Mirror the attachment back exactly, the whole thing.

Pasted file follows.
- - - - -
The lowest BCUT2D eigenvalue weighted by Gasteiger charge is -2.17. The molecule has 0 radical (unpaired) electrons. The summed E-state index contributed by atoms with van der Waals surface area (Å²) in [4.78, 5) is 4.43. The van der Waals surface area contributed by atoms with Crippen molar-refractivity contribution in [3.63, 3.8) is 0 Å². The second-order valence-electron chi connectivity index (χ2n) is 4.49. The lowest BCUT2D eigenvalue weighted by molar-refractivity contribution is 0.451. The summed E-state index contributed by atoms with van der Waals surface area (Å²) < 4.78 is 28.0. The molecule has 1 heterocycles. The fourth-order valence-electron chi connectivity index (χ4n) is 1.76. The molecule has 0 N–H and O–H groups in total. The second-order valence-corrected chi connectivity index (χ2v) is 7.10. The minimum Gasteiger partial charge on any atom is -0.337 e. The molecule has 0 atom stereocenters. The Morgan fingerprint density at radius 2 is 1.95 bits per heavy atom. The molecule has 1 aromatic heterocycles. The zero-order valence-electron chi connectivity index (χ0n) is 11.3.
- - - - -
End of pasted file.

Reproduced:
The lowest BCUT2D eigenvalue weighted by Gasteiger charge is -2.17. The molecule has 0 radical (unpaired) electrons. The summed E-state index contributed by atoms with van der Waals surface area (Å²) in [4.78, 5) is 4.43. The van der Waals surface area contributed by atoms with Crippen molar-refractivity contribution in [3.63, 3.8) is 0 Å². The second-order valence-electron chi connectivity index (χ2n) is 4.49. The lowest BCUT2D eigenvalue weighted by molar-refractivity contribution is 0.451. The summed E-state index contributed by atoms with van der Waals surface area (Å²) < 4.78 is 28.0. The molecule has 1 heterocycles. The fourth-order valence-electron chi connectivity index (χ4n) is 1.76. The molecule has 0 N–H and O–H groups in total. The second-order valence-corrected chi connectivity index (χ2v) is 7.10. The minimum Gasteiger partial charge on any atom is -0.337 e. The molecule has 0 atom stereocenters. The Morgan fingerprint density at radius 2 is 1.95 bits per heavy atom. The molecule has 1 aromatic heterocycles. The zero-order valence-electron chi connectivity index (χ0n) is 11.3.